What is beriberi?

Quick Answer
A nutritional disease resulting from thiamine deficiency.
Expert Answers
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Causes and Symptoms

Thiamine, one of the B vitamins, plays an important role in energy metabolism and tissue building. When there is not enough thiamine in the diet, these basic energy functions are disturbed, leading to problems throughout the body. There are two major manifestations of thiamine deficiency, cardiovascular disease (wet beriberi) and nervous system disease (dry beriberi). Each can be caused by chronic alcoholism, malnutrition, diuresis, dialysis, and high carbohydrate intake.

The accompanying symptoms of thiamine deficiency may include weakness, irritability, nausea, vomiting, tingling, or loss of sensation in the hands and feet (peripheral neuropathy). Progressed symptoms include mental confusion and difficulties speaking or walking; these are often the precursor symptoms leading to coma and/or death.

Treatment and Therapy

Thiamine hydrochloride is the initial treatment of choice for beriberi. Successful treatment reverses the deficiency and alleviates most of the symptoms. Severe deficiencies may be treated with high doses of thiamine given by muscular injection.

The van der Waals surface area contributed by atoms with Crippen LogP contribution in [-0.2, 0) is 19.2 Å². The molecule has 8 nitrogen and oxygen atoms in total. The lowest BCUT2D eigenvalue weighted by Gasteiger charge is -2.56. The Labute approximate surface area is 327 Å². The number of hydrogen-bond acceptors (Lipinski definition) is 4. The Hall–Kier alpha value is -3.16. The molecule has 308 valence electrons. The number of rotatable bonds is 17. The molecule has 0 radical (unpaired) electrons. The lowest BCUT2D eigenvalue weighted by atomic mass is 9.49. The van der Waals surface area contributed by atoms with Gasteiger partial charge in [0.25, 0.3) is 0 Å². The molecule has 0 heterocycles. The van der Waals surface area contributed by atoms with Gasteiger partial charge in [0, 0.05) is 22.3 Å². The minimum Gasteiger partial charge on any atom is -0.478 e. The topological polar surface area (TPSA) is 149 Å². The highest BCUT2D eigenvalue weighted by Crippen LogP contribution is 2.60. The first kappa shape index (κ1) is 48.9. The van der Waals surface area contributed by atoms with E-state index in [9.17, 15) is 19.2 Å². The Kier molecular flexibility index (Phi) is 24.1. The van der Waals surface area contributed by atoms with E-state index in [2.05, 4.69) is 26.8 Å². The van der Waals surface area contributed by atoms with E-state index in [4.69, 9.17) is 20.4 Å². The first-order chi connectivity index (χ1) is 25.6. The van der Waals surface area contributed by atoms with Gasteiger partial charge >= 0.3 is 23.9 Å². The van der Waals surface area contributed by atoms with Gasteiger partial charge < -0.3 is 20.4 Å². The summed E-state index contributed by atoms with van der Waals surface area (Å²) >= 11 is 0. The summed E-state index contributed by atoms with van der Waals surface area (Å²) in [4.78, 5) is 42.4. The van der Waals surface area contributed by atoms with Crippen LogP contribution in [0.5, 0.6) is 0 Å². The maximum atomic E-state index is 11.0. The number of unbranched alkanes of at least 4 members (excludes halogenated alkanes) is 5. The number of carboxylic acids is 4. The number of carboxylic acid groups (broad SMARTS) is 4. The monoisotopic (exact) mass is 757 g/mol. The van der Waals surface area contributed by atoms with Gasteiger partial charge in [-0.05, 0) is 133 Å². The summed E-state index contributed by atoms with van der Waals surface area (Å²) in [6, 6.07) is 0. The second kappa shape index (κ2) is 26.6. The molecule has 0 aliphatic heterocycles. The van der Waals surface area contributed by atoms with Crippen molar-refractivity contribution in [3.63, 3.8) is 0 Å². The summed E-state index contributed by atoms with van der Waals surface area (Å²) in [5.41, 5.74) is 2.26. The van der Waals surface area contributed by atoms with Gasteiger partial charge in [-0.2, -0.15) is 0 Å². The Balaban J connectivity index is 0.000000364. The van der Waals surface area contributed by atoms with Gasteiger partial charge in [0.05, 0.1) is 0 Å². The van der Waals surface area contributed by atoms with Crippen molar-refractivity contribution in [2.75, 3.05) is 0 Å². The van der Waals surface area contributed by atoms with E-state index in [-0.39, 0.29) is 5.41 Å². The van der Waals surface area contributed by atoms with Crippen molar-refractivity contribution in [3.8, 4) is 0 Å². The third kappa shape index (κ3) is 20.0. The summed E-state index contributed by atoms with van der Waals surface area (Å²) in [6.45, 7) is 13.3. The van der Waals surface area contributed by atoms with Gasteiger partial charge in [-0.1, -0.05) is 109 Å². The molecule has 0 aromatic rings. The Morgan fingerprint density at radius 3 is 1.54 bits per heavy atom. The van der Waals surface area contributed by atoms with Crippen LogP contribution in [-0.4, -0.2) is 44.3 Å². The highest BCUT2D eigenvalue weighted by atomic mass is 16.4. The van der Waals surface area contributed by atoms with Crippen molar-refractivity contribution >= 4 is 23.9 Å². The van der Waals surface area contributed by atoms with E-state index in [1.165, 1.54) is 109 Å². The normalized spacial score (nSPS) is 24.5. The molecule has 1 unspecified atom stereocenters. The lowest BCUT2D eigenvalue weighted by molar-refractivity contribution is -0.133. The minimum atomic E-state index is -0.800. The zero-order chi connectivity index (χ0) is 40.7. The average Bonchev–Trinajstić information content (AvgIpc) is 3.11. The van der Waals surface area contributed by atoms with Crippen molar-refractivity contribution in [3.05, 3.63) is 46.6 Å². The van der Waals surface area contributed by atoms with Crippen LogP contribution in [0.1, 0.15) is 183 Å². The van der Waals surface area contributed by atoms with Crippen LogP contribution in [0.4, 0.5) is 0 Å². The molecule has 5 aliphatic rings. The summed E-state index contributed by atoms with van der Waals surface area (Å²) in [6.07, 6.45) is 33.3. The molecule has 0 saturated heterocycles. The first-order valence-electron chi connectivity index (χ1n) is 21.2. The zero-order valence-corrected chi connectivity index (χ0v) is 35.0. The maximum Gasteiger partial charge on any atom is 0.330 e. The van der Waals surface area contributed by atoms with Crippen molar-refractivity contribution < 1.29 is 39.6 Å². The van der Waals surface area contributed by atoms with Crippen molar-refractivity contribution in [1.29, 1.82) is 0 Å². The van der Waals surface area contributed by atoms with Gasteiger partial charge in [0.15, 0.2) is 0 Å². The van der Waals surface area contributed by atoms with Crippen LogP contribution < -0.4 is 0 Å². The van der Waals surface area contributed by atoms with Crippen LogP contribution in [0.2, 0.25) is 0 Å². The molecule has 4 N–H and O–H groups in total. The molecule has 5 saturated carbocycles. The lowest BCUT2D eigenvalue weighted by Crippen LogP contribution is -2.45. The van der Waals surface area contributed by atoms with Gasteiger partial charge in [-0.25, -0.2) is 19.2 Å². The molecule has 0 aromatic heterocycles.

Alternative treatments stress a diet rich in foods that provide thiamine and other B vitamins, such as brown rice, whole grains, raw fruits and vegetables, legumes, nuts and seeds, and yogurt. Additional supplements of B vitamins, a multivitamin and mineral complex, and vitamin C are also recommended. A balanced diet containing all essential nutrients will prevent thiamine deficiency and the development of beriberi. People who consume large quantities of soda, pretzels, chips, candy, and high-carbohydrate foods made with unenriched flours may also need vitamin supplements to avoid thiamine deficiency.

Perspective and Prospects

The first clinical descriptions of beriberi were conducted by the Dutch physician Nicolaes Tulp around 1652. Tulp treated a young Dutchman who, upon returning from the East Indies, suffered from what the natives of the Indies called beriberi, or “the lameness.” Not until the early twentieth century did scientists discover that rice bran, the outer covering of white rice, actually contains something that prevents the disease, thiamine. In the 1920s, extracts of rice polishings were used to treat the disease.

Beriberi is fatal if left untreated. Most symptoms can be reversed, and full recovery is possible when thiamine levels are returned to normal and maintained with a balanced diet and vitamin supplements as needed.

Bibliography:

Anderson, Jean, and Barbara Deskins. The Nutrition Bible. New York: William Morrow, 1997.

Kliegman, Robert, and Waldo E. Nelson, eds. Nelson Textbook of Pediatrics. 19th ed. Philadelphia: Saunders/Elsevier, 2011.

Johnson, Larry E. "Thiamin." Merck Manual Home Health Handbook, Feb. 2013.

Rivlin, Richard. “Vitamin Deficiency.” In Conn’s Current Therapy, edited by Robert E. Rakel and Edward T. Bope. Philadelphia: Saunders/Elsevier, 2007.

"Thiamin (Vitamin B1)." MedlinePlus, Sept. 19, 2012.

Vorvick, Linda J., and David Zieve. "Beriberi." MedlinePlus, Aug. 10, 2012.

Williams, Sue Rodwell, and Eleanor D. Schlenker. Essentials of Nutrition and Diet Therapy. 9th ed. St. Louis, Mo.: Mosby/Elsevier, 2007.

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